The trend of making sequels is on the rise and Tere Bin Laden: Dead or Alive is another flick in this bandwagon. When in 2010, the Ali Zafar starrer Teray Bin Laden won the hearts of audience with its witty dialogues and smart script, the filmmakers decided to make a sequel of it.
The sequel of any movie has always the risk of falling short of expectations. This time around, director Abhishek Sharma could not succeed in curating as impressive a story line as he did last time. Moreover, the elements of wit and humor that won public’s heart last time were also missing from the movie.
Watch Ali Zafar’s item song ‘Six Pack Abs’ for Tere Bin Laden: Dead or Alive below:
With Manish Paul, Pradhuman Singh and Ali Zafar in its cast, this 1 hour 50 minutes movie tells the story of Sharma played by Manish Paul, who in his urge to pursue his passion of film-making quits his halwai business.
Sharma’s directorial debut project that features Paddhi (Pradhuma Singh) who is a Xerox of Osama Bin Laden earns him a lot of fame and name.
To further cement his position as a director, Sharma decides to make a sequel of his movie, but the twist of the story as well as all the witty and humorous scenes come due to untimely death of Osama.
The only thing that people may find better in this sequel is its pace and energy. There are no lapses in the movie and the story moves in a flow with a great pace and with a lot of energy.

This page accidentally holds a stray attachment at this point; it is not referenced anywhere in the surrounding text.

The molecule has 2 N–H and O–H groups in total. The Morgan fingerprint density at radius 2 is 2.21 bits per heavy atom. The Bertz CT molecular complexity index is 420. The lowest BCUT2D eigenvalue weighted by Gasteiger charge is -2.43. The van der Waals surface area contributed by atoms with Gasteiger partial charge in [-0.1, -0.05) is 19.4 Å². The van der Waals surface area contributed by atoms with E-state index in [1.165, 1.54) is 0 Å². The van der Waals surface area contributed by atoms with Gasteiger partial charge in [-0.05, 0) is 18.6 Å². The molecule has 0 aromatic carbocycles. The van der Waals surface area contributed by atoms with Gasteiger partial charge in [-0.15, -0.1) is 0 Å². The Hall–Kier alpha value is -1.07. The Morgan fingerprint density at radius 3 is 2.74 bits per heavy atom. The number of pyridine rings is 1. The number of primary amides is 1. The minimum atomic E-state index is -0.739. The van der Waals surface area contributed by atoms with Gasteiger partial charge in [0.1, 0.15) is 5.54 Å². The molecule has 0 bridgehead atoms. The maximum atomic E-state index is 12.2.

Watch the trailer below:
As far as acting is concerned, individually all actors did a great job, but one must mention Sikander Kher for his incredible performance that too in a double role.
And, our rockstar Ali Zafar played a character of what he truly is i.e. of course a rockstar. With a charming smile on his face, as a superstar he does all the things in the movie that he has depicted in his song ‘Rockstar’.
In a nutshell, it can be said that the movie has some laugh-out-loud lines, some smiles, a little thrill; but all of this is not as impact-full as it was in Abhishek Sharma’s first installment of Laden series.
All the good elements that are ingredients of a good comedy flick are present in the picture, but they are in parts and lack coherence.